Attack of the Fanboy

The Psychology of Steam Sales

by William Schwartz


Ever wondered how Steam caught fire in the PC World? Ever heard of the infamous “Steam Backlog”? Where gamers have over 100 or so games in their library, most of which they know they’ll never start, never mind complete? Ever wondered how gamers, despite their insistence on only buying one game or so on Steam, then end up on buying 20 or so? According to an article on The Psychology of Video Games, that is because Valve has been able to psychologically manipulate gamers into buying more than they normally would. This should come to no surprise as at one point Valve hired a psychologist to analyze player behavior while playing. According to the article, there are 5 key ways that Valve gets gamers “hooked”.

Artificial Scarcity

People value things that are scarce. Some examples include diamonds, national parks, or old antiques. Sales are no different. By having all sales go on a specific countdown, whether it be Flash Sales or Daily Sales, Valve is able to manipulate the gamers into buying more games than they normally would because nobody knows when that game will go back on sale, so they’d much rather hedge their bets and buy the game now at a cheaper price than possibly wait a very long time for it to go on sale again.


Psychological Reactance

This is somewhat related to Artificial Scarcity. We, as consumers, have psychologically convinced ourselves that scarce goods are more valuable, we have also convinced ourselves that scarce goods are better than alternates that are more readily available. For example, look no further than Zombieland. Tallahassee is convinced that there is one last Twinkie for him, and he will enjoy it. Even though there are other alternates, like Snowballs, he refuses to have anything but a Twinkie. And when he does, he enjoys and craves it, even though it probably tastes no different than any other Twinkie he ever had. Same concept applies to Steam Sales. We gamers will buy more games on sale because we believe we will get more total enjoyment out of those games than perhaps buying a single game for the same cost or buying something else. This all has to do with “perceived lost choice”.


A Bias Towards Completion

We humans are not fond of leaving things unfinished. Either we complete the job or scrap it. That’s why games like Skyrim and Final Fantasy get so many hours played, because we gamers psychologically want to complete every last quest and find every last collectible. It also explains the success of Achievements and Trophies because it plays into our “conpletionist” mentality. Valve, with the introduction of Steam Sale achievements and now Summer Getaway Trading Cards, has tapped into the inner “completionist” to persuade gamers to buy more than they normally would for a perceived reward at the end, bragging rights. It also explains why Valve has a giant progress bar towards each trading card, to psychologically sway the gamer into buying more so they can “complete” the bar, which in turn empties into a new bar, which leads to gamers spending more to complete that bar, and so the cycle continues.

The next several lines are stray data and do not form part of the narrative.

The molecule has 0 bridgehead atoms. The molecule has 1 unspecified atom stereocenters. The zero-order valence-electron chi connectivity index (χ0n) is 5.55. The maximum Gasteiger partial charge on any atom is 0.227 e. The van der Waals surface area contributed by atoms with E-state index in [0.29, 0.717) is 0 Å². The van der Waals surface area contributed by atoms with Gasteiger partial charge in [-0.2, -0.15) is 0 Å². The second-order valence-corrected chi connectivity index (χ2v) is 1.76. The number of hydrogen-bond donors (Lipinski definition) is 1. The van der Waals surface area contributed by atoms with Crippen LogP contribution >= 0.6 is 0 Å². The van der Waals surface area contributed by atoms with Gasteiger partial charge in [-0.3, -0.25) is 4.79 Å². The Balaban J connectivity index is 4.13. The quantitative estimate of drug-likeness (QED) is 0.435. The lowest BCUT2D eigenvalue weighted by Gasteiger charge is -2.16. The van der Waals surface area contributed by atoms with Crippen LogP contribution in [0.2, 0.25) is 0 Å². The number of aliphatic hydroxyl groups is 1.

Commitment and Consistency

People like to be consistent. That means if they commit to something, they are more than likely to continue on until it’s finished because they don’t want to send the wrong message. Steam plays into this with Community Choice polls. By having the gamers participate, Valve has you committed to something, that game you voted on. And if that game did indeed win and go on sale, you would most likely buy it because you feel you “owe” it for voting and you want to support your actions consistently. Valve also has gamers “hooked” by constantly reminding them when games on their wish list are on sale, and even including a “Friend Activity” page so you can see what your friends added to their wishlist.


Random Rewards

Think of this like the Care Package Killstreak in Call of Duty, the slot machines in casinos or any of those “Scratch and Win” cards. People like being rewarded, but they also like the element of surprise. If you are being rewarded at a set interval, you will most likely start to lose interest because you have developed a set rhythm. If, however, it appears to be random, you will most likely keep trying because you know there is an award to be had, you just don’t know when. Same thing goes for Steam Sales. By having Community Choice polls, the outcome is random because we have no idea what games will even be selected for Community Choice and we have no idea what the community will pick. Or with Flash and Daily Sales. Most gamers do not know what games will go on sale, nor how much they will go on sale. By having the selection of games appear random, we gamers will naturally develop a curiosity and start visiting the store at certain intervals to check back (which leads to a higher likelihood of buying something), and buy more games because we don’t know when they’ll be on sale again.

Please note, in no way, shape or form am I intending to bash Valve or Steam. I am only analyzing how sales, Steam’s in particular, have been able to almost become a cultural icon for gamers.

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